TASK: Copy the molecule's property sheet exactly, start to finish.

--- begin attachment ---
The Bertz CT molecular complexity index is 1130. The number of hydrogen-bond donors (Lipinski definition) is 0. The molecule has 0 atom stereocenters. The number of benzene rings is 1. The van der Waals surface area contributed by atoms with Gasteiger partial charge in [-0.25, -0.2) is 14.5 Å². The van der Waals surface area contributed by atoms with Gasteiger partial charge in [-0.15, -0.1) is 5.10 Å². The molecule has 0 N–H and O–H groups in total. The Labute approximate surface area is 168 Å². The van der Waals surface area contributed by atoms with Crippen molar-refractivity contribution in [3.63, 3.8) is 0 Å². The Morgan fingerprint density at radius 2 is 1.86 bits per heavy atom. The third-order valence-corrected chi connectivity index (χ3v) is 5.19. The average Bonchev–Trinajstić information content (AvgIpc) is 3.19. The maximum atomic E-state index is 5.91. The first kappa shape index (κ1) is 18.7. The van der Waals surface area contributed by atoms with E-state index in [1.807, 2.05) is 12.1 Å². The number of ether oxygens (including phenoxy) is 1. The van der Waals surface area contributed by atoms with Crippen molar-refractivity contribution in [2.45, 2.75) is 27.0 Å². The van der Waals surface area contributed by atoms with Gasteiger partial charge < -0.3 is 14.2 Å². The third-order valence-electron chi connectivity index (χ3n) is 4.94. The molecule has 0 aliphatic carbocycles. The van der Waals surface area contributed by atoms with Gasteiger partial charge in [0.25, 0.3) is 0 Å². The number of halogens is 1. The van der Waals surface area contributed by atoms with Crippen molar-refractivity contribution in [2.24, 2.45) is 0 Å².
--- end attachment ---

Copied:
The Bertz CT molecular complexity index is 1130. The number of hydrogen-bond donors (Lipinski definition) is 0. The molecule has 0 atom stereocenters. The number of benzene rings is 1. The van der Waals surface area contributed by atoms with Gasteiger partial charge in [-0.25, -0.2) is 14.5 Å². The van der Waals surface area contributed by atoms with Gasteiger partial charge in [-0.15, -0.1) is 5.10 Å². The molecule has 0 N–H and O–H groups in total. The Labute approximate surface area is 168 Å². The van der Waals surface area contributed by atoms with Crippen molar-refractivity contribution in [3.63, 3.8) is 0 Å². The Morgan fingerprint density at radius 2 is 1.86 bits per heavy atom. The third-order valence-corrected chi connectivity index (χ3v) is 5.19. The average Bonchev–Trinajstić information content (AvgIpc) is 3.19. The maximum atomic E-state index is 5.91. The first kappa shape index (κ1) is 18.7. The van der Waals surface area contributed by atoms with E-state index in [1.807, 2.05) is 12.1 Å². The number of ether oxygens (including phenoxy) is 1. The van der Waals surface area contributed by atoms with Crippen molar-refractivity contribution in [2.45, 2.75) is 27.0 Å². The van der Waals surface area contributed by atoms with Gasteiger partial charge < -0.3 is 14.2 Å². The third-order valence-electron chi connectivity index (χ3n) is 4.94. The molecule has 0 aliphatic carbocycles. The van der Waals surface area contributed by atoms with Gasteiger partial charge in [0.25, 0.3) is 0 Å². The number of halogens is 1. The van der Waals surface area contributed by atoms with Crippen molar-refractivity contribution in [2.24, 2.45) is 0 Å².